Just found this and saw Ron Smith's comments. Hi Ron! I was in the 84th ATS from 1963 to 1966. The 133B was an awesome aircraft for a loadmaster. At the time, the largest aircraft in the US invetory. I would have re-upped (reinlisted) if I could have been on the test crew of the C-5, but I only had 1900 hours flight time. If I could relate 25,000 words, I could relate some wonderful and humorous tales of those days.
06/24/2010 @ 08:35 [ref: 26623]
 Jack Cole
 Lake Stevens, WA
I was a mechanic and Flying Crew chief on the C-133B during the time frame of 1965-1968. I flew over the oceans so much I wore a grove in them and I love this plane. Most of us crew chiefs referred to it as our Douglas motel because we spent so much time working on it. It also had it good days too. I flew from Travis to Jordan and back to Dover with only one write up, The Engineer's seat too hard. I just got another engineer and signed off the write up. I flew all over the world in this plane and if a person could fall in love with a machine I guess I was in love with this plane. Once you got to know the plane as a mechanic you could make this plane fly like a kite. I also got to fly the plane from time to time when we had a good flight crew and you sure knew there wasn't any hyd. on the controls, but a gentile touch on the controls and she would move with such grace. Of course you had to know you were not going to brake the sound barrier with this plane and the flight days were long, but who was in a hurry, I had four years of enlistment to go and this was a good way to burn time. When I was back in Travis between flight working the line was fun but having to take the Major's crap every morning was a bitch. For all of us who worked on this plane and loved it, she will never die and for those who have never had a gal like this one, Good Luck. Sgt. Jack Cole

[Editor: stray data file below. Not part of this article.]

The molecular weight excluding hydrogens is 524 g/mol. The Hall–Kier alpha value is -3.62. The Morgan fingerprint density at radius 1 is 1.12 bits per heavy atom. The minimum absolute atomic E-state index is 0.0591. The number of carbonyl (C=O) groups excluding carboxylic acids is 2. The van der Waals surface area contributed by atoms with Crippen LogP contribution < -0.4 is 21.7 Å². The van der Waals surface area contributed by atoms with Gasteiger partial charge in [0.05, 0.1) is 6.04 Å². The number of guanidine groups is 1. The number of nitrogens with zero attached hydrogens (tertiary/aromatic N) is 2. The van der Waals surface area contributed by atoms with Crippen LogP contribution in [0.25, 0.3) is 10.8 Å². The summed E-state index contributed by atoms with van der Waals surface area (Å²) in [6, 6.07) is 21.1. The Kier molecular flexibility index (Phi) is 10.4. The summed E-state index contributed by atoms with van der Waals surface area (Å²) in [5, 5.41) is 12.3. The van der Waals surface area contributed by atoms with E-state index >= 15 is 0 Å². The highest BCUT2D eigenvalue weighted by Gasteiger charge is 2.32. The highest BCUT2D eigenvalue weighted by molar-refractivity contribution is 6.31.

04/10/2010 @ 18:48 [ref: 26005]
 David Edwards
 Riverside, CA
I was in the 601OMS from about JAN 1968 TP JUN 1969. Started out as a mechanic in the dock and wound up as dock co-ordinator. So knew all the tail numbers and all the problems (mechanical & supply)..CMS DeWald was the dock chief back then. I also has the prop wash joke played on me, but to the guy to get me a jack hammer and I would. Never had a problem with him again. It was fun.
04/01/2010 @ 17:05 [ref: 25964]
 Jim Alston
 New Braunfels, TX
I was assigned to the 1501st Flightline Maint Squadron at Travis AFB from Sep '58 to Apr '61, during which time I was the crew chief on a couple or three different C-133's, but I forget the tail numbers of them. Part of that time, I was one of the few maintenance types authorized to run up, check the props, pressurize, etc. The others worked day shift and me at night (most of the time), so I got in plenty of 'stick time', running up for everybody. I liked the C-133, but rarely got to fly in it. The prop failure problem due to incorrect oil was never solved before I left Travis and the AF, so I became quite familiar with prop changes despite my jet engine AFSC, but assignment as a crew chief. Also spent many long, cold nights waiting on spare parts which supply never seemed to have in stock. Would sure love to have one of those AirResearch GTU's to play with now!
02/13/2010 @ 11:49 [ref: 25721]
 Ronald Smith
 Cuyahoga Falls, OH
I was a loadmaster with the 84th ATS 1964-1965. Just started flying on the C-133 when an A model from Dover went down off of Wake Island. We were all grounded, got tired of flying with the other squadrons and became a scuba diver /loadmaster with the 6593rd Test Sqd. at Hickam. Loved the C-133 I must admit the C-130 was fun to.
02/02/2010 @ 11:55 [ref: 25666]